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The show’s most inspired invention is the sideshow attraction No Bones Magee, whose big number starts funny and ends twisted in more ways than one. (Veronica Barron has the cast’s best voice in this and several other roles.) It’s here, when the comedy curdles and the aesthetic choices gel, that you can see Mr. Slavick’s sardonic aims and envision “Icarus” really taking off.

-Scott Heller, New York Times


In a number of supporting roles Veronica Barron is terrific, making her variety of roles both immediate and sharply realized.

-Robert Nesti, EDGE Boston


A particular heart-wringer is Veronica Barron’s performance of a song about the loss of the company lifestyle.

-Noe Kamelamela, New England Theatre Geek


Veronica Barron…has few solos but one of her featured songs, “Less Money Also Mo’ Problems,” showcases her extraordinarily warm and deeply felt voice.

-Angela Lam, Theatre Is Easy


The sideshow crowds [are] portrayed in the deft hands of versatile ensemble player (Veronica Barron ) by a pair of wolf puppets who catcall: “Great gams.” … One marvels at the sheer simplicity and transparence of the effects. Therein lies their magic.

-Kathryn Adisman, Usher Nonsense

For Her Aching Heart:

feisty original music by Veronica Barron.

Barron’s eight pop songs (played by a terrific four-piece band) are inflected with a driving, bluesy country twang

Both Guerra and Ranger…infuse Barron’s smart love songs with emotions that are alternately angry, hopeful, sarcastic, and, yes, aching

-Jan Nargi,

For Her Aching Heart:

Sonically…sweet relief, with the score by Veronica Barron flawlessly played by a four-person orchestra under the direction of Mary Bichner.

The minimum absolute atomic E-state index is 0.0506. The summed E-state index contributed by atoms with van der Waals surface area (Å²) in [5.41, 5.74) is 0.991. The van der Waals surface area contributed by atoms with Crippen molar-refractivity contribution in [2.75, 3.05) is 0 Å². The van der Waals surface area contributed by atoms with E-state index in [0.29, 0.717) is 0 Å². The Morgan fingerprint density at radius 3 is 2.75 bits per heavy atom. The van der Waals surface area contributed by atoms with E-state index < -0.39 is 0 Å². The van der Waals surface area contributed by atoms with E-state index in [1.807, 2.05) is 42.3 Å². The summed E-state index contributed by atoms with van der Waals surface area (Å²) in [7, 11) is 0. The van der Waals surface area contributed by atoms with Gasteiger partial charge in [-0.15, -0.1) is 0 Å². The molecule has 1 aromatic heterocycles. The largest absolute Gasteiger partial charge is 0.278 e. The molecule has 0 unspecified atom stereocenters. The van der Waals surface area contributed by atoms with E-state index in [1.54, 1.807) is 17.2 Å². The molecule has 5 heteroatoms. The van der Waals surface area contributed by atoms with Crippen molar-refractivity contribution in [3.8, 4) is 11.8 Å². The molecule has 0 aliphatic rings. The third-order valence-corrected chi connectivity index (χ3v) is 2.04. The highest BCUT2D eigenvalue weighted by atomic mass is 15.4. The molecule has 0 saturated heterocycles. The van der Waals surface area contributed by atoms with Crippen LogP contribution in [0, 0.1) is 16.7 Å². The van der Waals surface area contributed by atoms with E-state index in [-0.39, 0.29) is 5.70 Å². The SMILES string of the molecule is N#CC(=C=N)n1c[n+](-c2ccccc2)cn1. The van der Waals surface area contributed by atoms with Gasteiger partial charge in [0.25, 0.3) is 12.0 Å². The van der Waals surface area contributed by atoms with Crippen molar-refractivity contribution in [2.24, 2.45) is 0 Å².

Their instrumentals and occasional choral music supply witty, jazzy, lyrical punctuation to the action.

-Lin Haire-Sargeant, ArtsFuse

For Her Aching Heart:

“…very touching and clever musical numbers…”

-Mike Hoban, Events Insider

For Vinegar Tom:

“…the singer, Veronica Barron, is magnificent.”

-Jared Bowen, WGBH Boston

For Vinegar Tom:

“The production’s jazzy and sometimes snappy songs, composed by Molly Allis, Juliet Olivier, and Veronica Barron (Barron and Tony Leva perform them with members of the cast), don’t complicate the play’s message but mischievously underline it. “

-Bill Marx, ArtsFuse

For Vinegar Tom:

“And then there are the curious songs – delivered here by a coolly stylish chanteuse – with which Churchill comments on and critiques her action…

“…delivered with diverting élan by a poised (and pitch-perfect) Barron.”

-Thomas Garvey, The Hub Review

For Vinegar Tom:

“The play underscores the absurdity of such witch-hunts by incorporating jazzy musical interludes that comment on the play’s action.

Veronica Barron and Tony Leva…perform the songs…in the manner of jazz club performers, which seems all the better given that jazz, at its origins, was regarded as suspect: Sexy and subversive, ‘the Devil’s music.’

-Killian Melloy, Edge Boston

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